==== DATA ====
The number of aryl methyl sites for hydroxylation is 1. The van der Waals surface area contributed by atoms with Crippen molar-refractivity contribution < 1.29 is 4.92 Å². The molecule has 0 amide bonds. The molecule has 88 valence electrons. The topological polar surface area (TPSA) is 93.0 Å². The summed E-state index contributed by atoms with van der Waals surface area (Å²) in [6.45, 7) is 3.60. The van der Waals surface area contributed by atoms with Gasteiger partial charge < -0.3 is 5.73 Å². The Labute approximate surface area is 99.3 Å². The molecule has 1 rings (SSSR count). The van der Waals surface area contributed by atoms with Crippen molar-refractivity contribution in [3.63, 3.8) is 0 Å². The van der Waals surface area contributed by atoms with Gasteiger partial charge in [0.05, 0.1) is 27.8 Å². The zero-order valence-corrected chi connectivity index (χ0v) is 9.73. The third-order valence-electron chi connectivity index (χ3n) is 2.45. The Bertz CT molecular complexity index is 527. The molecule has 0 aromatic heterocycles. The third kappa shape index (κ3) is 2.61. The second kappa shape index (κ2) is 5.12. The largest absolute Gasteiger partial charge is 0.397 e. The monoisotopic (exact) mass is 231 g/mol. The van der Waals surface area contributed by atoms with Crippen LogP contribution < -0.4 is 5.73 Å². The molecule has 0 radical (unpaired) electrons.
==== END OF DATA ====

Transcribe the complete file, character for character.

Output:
The number of aryl methyl sites for hydroxylation is 1. The van der Waals surface area contributed by atoms with Crippen molar-refractivity contribution < 1.29 is 4.92 Å². The molecule has 0 amide bonds. The molecule has 88 valence electrons. The topological polar surface area (TPSA) is 93.0 Å². The summed E-state index contributed by atoms with van der Waals surface area (Å²) in [6.45, 7) is 3.60. The van der Waals surface area contributed by atoms with Gasteiger partial charge < -0.3 is 5.73 Å². The Labute approximate surface area is 99.3 Å². The molecule has 1 rings (SSSR count). The van der Waals surface area contributed by atoms with Crippen molar-refractivity contribution in [3.63, 3.8) is 0 Å². The van der Waals surface area contributed by atoms with Gasteiger partial charge in [0.05, 0.1) is 27.8 Å². The zero-order valence-corrected chi connectivity index (χ0v) is 9.73. The third-order valence-electron chi connectivity index (χ3n) is 2.45. The Bertz CT molecular complexity index is 527. The molecule has 0 aromatic heterocycles. The third kappa shape index (κ3) is 2.61. The second kappa shape index (κ2) is 5.12. The largest absolute Gasteiger partial charge is 0.397 e. The monoisotopic (exact) mass is 231 g/mol. The van der Waals surface area contributed by atoms with Crippen LogP contribution < -0.4 is 5.73 Å². The molecule has 0 radical (unpaired) electrons.